In addition to these capabilities, it’s important to remember that compliance – as noted above – is critical and is also a moving target. In order to maintain the efficacy of an NAC solution’s capabilities, it’s a good idea for security practitioners to conduct periodic assessments and audits.

Scheduling regular network assessments and audits can ensure compliance with secure configurations, password policies, and access network control requirements. Assessing network security against internally constructed benchmarks can also help mitigate threats.

Network Access Control Use Cases

NAC solutions are ubiquitous and they can do different things depending on the specific environment of the security organization looking to leverage its capabilities. Let’s take a look at some of the more common use cases.

Internet of Things (IoT) Devices

As a workforce brings more IoT devices onto the corporate network, IT teams must keep pace to try and ensure they are operating securely on the network. Automating this process can streamline operations in this area, helping to authenticate each device and determine if its reason for accessing the network is valid.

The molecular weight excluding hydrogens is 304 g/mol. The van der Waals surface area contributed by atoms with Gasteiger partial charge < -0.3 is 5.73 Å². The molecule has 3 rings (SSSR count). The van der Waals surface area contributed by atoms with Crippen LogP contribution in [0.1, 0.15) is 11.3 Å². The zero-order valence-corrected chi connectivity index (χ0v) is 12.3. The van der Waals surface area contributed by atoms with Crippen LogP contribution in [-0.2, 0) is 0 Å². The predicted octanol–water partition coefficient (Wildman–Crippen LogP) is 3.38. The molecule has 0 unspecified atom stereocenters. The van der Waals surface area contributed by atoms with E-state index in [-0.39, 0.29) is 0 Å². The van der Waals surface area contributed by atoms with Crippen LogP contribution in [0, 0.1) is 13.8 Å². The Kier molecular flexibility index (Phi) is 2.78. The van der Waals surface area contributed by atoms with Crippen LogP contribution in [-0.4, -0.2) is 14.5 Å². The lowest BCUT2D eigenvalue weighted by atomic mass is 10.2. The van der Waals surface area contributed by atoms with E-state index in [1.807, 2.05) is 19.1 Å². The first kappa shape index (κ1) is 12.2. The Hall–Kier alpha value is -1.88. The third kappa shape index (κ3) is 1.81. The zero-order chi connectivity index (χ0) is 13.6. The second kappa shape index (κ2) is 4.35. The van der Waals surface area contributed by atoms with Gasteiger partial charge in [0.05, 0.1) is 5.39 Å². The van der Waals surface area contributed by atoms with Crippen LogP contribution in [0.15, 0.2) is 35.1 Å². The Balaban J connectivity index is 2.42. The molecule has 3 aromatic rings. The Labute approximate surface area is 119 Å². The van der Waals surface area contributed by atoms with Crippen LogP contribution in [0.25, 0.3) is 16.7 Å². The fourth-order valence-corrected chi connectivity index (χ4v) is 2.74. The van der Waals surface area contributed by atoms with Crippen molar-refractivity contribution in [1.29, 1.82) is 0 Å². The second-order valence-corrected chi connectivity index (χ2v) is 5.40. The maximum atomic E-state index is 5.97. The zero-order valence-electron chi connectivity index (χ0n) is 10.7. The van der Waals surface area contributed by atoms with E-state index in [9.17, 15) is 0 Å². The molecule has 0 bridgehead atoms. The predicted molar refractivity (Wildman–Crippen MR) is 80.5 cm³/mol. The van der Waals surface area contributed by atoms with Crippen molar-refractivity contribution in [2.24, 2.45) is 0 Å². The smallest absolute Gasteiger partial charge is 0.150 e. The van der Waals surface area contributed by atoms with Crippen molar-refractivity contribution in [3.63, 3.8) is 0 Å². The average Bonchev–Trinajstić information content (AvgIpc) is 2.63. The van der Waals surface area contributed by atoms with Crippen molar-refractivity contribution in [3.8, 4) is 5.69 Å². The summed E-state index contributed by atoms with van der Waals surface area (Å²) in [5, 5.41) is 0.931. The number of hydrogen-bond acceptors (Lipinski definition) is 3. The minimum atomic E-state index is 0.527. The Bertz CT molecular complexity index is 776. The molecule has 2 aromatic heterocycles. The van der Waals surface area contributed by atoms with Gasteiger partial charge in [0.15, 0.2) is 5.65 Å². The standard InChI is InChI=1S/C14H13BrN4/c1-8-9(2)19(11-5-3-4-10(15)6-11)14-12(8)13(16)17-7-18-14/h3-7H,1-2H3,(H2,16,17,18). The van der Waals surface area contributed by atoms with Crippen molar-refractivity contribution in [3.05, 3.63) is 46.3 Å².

Bring Your Own Device (BYOD)

From the beginning of the BYOD trend, it's been an ongoing evolution of how to balance the benefits with the risks that arise from letting your employees and partners use their own devices on the internal or corporate network. Powerful NAC solutions like authentication protocols and multi-step verification technologies have helped to ensure security while these devices are accessing the network.

Supply Chain Partners